"Styled after the classic leather camera case but made with the advantages of neoprene, the Universal SLR Camera Case is extremely flexible and fits a wide range of lens lengths and camera bodies. The case bottom attaches to the camera body by running a camera strap (not included) through keeper loops sewn into the case interior. The top fastens to the bottom with dual thumb release clips; swings out of the way quickly for shooting, or it can be removed completely. This system enables quick changing of film and is very easy to use. Velcro tabs allow adjustment to fit different lens/body combinations."


No Title Available

2 of 2 people found the following review helpful
5.0 out of 5 stars A must if you have pain in your fingers from mouse clicking, 23 Jan. 2010
If you've got paintful fingers from clicking the mouse or typing, this is mouse for you. For these kind of compaints, trackballs will still cause you pain.

It looks strange and takes a bit of getting used to but really takes the strain off your fingers because you're clicking with your strong muscles in a natural posture. Instead of using your fingers, you click the button on the top of the joystick with your thumb. Down for the left click - this feels pretty natural. For the right click, click your thumb right. To scroll, you click or hold down the big button along the length of the joystick with all your fingers - it's a gripping motion.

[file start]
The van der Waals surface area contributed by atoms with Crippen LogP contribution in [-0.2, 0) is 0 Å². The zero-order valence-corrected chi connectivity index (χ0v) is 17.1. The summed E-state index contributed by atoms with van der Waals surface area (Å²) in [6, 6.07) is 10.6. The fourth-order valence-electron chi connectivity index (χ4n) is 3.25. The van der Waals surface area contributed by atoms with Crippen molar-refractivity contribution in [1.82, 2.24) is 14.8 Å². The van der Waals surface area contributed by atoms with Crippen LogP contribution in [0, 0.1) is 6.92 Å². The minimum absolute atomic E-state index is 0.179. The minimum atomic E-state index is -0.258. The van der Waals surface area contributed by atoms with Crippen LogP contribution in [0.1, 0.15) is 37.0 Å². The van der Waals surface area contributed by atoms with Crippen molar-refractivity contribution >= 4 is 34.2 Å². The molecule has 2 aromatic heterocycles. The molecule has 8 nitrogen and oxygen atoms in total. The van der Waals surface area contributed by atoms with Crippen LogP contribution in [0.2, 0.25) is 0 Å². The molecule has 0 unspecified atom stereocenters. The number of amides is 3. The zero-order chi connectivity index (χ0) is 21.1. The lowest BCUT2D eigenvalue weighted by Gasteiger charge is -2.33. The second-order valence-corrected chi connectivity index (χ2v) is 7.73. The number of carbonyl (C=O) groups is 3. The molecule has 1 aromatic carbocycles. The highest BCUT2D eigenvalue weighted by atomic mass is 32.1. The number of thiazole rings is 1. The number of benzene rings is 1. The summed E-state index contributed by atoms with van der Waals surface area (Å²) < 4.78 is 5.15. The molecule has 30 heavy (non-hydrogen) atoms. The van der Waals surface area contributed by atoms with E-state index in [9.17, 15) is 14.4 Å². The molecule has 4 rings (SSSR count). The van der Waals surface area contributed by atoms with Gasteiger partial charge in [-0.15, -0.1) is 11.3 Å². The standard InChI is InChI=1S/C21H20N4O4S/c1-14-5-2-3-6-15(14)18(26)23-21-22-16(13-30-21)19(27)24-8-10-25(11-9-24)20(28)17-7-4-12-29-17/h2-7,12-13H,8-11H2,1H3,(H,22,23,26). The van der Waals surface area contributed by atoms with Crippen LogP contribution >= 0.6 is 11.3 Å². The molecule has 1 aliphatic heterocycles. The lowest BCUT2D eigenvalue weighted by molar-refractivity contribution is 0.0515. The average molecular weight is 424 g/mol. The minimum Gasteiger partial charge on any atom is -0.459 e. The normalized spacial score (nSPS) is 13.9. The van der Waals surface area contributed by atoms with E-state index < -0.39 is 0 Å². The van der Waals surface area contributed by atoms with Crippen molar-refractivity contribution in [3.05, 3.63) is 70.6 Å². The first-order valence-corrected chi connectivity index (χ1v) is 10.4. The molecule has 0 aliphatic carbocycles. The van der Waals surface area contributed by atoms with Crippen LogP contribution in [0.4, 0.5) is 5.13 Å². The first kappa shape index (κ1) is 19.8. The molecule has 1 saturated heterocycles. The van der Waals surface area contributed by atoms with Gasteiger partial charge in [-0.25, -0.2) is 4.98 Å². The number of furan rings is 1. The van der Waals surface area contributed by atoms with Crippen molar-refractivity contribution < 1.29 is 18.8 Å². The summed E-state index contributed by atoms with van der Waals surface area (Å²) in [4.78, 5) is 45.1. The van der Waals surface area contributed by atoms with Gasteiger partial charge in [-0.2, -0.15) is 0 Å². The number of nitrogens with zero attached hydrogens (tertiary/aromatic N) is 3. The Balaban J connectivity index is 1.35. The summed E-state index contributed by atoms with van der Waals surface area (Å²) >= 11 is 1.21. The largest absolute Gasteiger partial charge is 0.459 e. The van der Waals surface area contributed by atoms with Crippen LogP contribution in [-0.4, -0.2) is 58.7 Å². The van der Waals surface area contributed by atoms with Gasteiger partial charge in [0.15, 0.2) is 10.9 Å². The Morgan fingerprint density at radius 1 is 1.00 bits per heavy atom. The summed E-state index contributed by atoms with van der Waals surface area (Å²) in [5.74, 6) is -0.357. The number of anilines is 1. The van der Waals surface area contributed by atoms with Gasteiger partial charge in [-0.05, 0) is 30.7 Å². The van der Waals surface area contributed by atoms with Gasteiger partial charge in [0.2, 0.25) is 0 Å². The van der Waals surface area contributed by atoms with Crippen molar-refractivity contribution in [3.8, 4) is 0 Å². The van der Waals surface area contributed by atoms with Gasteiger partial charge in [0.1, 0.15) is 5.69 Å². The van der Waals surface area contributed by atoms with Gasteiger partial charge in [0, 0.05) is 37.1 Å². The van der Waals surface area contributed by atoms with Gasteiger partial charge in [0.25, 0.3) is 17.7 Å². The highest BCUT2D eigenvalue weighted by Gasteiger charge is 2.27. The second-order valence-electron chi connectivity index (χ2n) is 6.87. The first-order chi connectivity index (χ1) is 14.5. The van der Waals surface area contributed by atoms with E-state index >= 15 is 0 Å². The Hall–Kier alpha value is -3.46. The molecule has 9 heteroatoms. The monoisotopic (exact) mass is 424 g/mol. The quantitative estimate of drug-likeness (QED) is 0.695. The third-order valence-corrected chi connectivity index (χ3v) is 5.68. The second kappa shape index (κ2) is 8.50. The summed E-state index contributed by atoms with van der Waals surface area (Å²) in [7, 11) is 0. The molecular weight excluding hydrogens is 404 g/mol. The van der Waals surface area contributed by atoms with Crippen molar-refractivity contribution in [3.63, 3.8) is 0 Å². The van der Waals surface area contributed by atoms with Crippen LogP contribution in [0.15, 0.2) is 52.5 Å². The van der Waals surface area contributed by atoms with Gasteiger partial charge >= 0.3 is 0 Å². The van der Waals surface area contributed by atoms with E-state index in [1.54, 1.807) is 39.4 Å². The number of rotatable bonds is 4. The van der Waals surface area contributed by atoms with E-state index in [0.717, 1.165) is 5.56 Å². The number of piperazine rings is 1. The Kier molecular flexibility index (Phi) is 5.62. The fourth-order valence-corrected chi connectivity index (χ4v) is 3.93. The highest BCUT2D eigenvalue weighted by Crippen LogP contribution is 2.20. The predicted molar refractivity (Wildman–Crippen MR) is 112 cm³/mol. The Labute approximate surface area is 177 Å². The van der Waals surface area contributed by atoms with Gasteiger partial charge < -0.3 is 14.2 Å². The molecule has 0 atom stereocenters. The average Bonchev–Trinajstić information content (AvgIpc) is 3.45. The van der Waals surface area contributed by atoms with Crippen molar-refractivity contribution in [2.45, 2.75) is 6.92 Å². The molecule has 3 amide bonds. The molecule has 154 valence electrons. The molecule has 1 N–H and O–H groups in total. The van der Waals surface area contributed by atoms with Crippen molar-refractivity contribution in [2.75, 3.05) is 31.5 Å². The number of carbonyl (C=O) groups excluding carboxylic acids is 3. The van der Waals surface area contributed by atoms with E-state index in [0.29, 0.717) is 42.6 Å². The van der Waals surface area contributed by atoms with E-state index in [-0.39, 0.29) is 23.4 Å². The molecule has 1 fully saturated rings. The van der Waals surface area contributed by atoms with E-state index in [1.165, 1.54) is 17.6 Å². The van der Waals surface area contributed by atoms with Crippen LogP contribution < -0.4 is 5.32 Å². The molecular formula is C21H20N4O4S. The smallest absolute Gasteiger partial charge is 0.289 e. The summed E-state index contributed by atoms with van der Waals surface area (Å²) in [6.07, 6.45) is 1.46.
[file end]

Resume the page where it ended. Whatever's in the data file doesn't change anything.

The scroll motion feels a bit clumsy compared to a wheel mouse but it is an ergonomic movement. The 3M mouse works on Windows without any extra drivers. On a Mac OS X, the scroll button brings up the Dashboard but you can fix this by downloading USB Overdrive (a free utility) and set the "Middle button" to "Move to Scroll." 3M ought to provide the right drivers. It would also have been nice to be able to scroll horizontally as well as vertically.

Because you use your big muscles, you can't make as accurate movements as with a standard mouse or a trackball so artists may need to have an alternative mouse for fine work. For the rest of us, it's absolutely sufficient for general work (web surfing, spreadsheets, etc). Double clicking with your thumb is slower so may also need to slow down the double clicking speed.

To decide whether to buy the small or large size, have a look at the product brochure on 3M site. It tells you how to measure your palm. My palm is 3.5" wide and is exactly in between the two sizes. I bought the large but it feels a little chunky for my hand. So if you're on the borderline like me, you may like to try the smaller size: 3M Optical USB Ergonomic Mouse, Wired, 3 Buttons, Small / Medium

Worryingly, there's been a lot of comments about it breaking down after a year. I've had mine for two months so far and will report back if it breaks. Having said that, if your RSI is that painful, then it's probably worth it even if you need to buy a new one every year or so (as many reviewers have indicated) - you don't have much choice...